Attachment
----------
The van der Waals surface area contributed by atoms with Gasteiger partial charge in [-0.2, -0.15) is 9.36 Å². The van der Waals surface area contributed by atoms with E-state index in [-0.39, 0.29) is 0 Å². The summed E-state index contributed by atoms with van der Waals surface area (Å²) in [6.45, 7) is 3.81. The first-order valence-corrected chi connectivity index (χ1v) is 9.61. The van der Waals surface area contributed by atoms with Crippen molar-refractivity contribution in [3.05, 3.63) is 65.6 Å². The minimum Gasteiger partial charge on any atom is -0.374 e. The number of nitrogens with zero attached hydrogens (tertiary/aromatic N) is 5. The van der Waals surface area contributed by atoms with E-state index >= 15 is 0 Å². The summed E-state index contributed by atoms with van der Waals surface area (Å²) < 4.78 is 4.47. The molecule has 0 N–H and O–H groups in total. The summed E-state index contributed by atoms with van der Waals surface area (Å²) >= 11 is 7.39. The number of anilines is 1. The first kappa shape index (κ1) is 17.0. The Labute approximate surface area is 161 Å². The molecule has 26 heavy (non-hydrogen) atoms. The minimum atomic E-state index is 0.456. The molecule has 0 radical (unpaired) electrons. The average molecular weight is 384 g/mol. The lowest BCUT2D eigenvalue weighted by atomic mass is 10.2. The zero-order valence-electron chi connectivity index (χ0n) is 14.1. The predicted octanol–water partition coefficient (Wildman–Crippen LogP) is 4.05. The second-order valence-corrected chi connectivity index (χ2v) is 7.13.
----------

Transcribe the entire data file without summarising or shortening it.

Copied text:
The van der Waals surface area contributed by atoms with Gasteiger partial charge in [-0.2, -0.15) is 9.36 Å². The van der Waals surface area contributed by atoms with E-state index in [-0.39, 0.29) is 0 Å². The summed E-state index contributed by atoms with van der Waals surface area (Å²) in [6.45, 7) is 3.81. The first-order valence-corrected chi connectivity index (χ1v) is 9.61. The van der Waals surface area contributed by atoms with Crippen molar-refractivity contribution in [3.05, 3.63) is 65.6 Å². The minimum Gasteiger partial charge on any atom is -0.374 e. The number of nitrogens with zero attached hydrogens (tertiary/aromatic N) is 5. The van der Waals surface area contributed by atoms with E-state index >= 15 is 0 Å². The summed E-state index contributed by atoms with van der Waals surface area (Å²) < 4.78 is 4.47. The molecule has 0 N–H and O–H groups in total. The summed E-state index contributed by atoms with van der Waals surface area (Å²) >= 11 is 7.39. The number of anilines is 1. The first kappa shape index (κ1) is 17.0. The Labute approximate surface area is 161 Å². The molecule has 26 heavy (non-hydrogen) atoms. The minimum atomic E-state index is 0.456. The molecule has 0 radical (unpaired) electrons. The average molecular weight is 384 g/mol. The lowest BCUT2D eigenvalue weighted by atomic mass is 10.2. The zero-order valence-electron chi connectivity index (χ0n) is 14.1. The predicted octanol–water partition coefficient (Wildman–Crippen LogP) is 4.05. The second-order valence-corrected chi connectivity index (χ2v) is 7.13.